Overly complex plot and iffy controls aside, Sine Mora is a challenging (but fun) experience.
Sine Mora was released last year on consoles and PC to a combination of critical praise, but still mostly flew under the radar. Over a year later, the bullet hell-style shoot’em up has made its launch on iOS. It manages to retain many of the elements people liked about the game. Unfortunately, a few problems remain, and new ones manage to pop up due to its mobile platform.
Sine Mora does something that manages to stand out from many other western-developed shoot’em ups: it has a detailed plotline. Sadly, the depth and presentation of this plotline makes it incredibly hard to follow. Each level is greeted with text intended to add detail to the story, but all it does is add to the confusion. Matters are made worse with the cutscenes. Not only do they halt the pace of the game, but they also add an extra layer of confusion. It’s obvious the developers had a great idea for a story in mind, but the presentation kills most of that idea.
Even so, that’s not a big deal. Sine Mora‘s challenging, yet fun, gameplay more than makes up for the confusion caused from the plot. Throughout the game, you’ll take control of various ships. As the ships fly horizontally through levels, you’ll be required to shoot through enemies and navigate through thick layers of bullets. One of the things that makes Sine Mora unique is that there’s no health bar, so getting tagged by a bullet doesn’t do any sense of visible damage. Instead, each level is accompanied by a timer. Time constantly decreases in one second intervals, but getting shot will destroy an extra few seconds, while destroying enemies will add time. This system adds a fresh sense of urgency, since the game is over once time expires.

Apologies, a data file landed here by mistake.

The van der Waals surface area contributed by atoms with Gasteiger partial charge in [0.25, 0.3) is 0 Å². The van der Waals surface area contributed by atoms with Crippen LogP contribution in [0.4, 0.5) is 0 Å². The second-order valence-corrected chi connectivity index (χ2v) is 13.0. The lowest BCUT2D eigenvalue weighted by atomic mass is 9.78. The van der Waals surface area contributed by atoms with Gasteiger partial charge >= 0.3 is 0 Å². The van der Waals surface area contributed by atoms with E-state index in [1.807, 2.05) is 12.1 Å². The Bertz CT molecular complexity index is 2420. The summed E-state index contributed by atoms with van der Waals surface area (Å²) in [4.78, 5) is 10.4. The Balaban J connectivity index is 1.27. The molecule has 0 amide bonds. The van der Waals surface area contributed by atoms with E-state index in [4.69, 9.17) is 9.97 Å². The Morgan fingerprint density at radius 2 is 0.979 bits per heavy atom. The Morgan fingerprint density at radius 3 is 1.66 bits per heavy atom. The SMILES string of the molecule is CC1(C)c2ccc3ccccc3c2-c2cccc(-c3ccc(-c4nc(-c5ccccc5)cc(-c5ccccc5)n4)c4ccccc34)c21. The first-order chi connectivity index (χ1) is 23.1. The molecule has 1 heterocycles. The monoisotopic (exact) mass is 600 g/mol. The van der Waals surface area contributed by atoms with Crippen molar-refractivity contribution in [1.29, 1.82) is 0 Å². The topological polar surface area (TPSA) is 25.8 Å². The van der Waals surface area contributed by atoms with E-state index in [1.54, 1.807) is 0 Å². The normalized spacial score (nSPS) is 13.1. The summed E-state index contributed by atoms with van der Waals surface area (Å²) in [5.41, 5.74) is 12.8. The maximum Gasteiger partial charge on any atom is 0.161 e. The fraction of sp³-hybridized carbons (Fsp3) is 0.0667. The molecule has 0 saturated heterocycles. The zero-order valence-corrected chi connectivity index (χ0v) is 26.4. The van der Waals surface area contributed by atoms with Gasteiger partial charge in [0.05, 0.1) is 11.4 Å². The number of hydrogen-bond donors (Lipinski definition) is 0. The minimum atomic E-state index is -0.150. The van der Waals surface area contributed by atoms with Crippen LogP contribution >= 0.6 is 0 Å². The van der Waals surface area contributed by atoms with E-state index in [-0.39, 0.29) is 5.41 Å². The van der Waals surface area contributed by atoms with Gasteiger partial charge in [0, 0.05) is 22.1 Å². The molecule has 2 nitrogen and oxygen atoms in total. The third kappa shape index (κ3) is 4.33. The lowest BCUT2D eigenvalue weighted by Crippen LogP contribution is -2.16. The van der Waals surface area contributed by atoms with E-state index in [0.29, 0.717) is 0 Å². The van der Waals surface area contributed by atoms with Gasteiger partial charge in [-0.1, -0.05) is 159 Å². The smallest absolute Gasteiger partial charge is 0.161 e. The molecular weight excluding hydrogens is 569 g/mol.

Other than the timer, much of Sine Mora‘s gameplay is standard fare. There’s an on-screen joystick used to move the ship, and an array of buttons used to fire the gun, toggle autofire, and use special abilities. Maneuvering the ship can be troublesome at times, as the touch controls result in a lack of precision. This isn’t a big problem early on, but as the game’s difficulty ramps up, it’s bound to cause unnecessary levels of frustration.
Frustration is virtually synonymous with Sine Mora because this game gets hard. Experienced shoot’em up players should be able to cope with the normal difficulty (if they can get a handle on the controls), but the rest of us are in for a struggle. Just a couple of chapters into the story mode, I realized there’s more to the game than gorgeous visuals. The challenge Sine Mora provides isn’t the biggest out there, but as someone who doesn’t frequent bullet hell games, I was forced to learn the importance of mobility. But even that won’t always prevent the “game over” notice from popping up.
For players who either want an extra challenge or desire a bit of practice, there are three other game modes in Sine Mora. Arcade and Score Attack modes feature individual stages, as well as a free selection of character, ship, and special abilities. Unlike the main game, these modes only feature two difficulty settings: hard and insane (dropping the two easier options found elsewhere). The third special mode is Boss Training, which allows you to re-play any boss defeated in the story mode. The boss battles are easily one of the most impressive parts of the game, in regards to visuals and fun. Boss Training is useful for practice against these monsters, but also serves to help re-live some of the more memorable moments from the game.
Overall, Sine Mora is well worth the time of anyone into mobile shoot’em ups. There are plenty of annoyances, especially for the less experienced player. Fortunately, the gorgeous visuals, thrilling boss battles, and fair (and challenging) difficulty levels make this one worth playing. The controls are an obstacle that many players won’t be able to easily overcome, but those that pull it off will find a game that’s worth their time.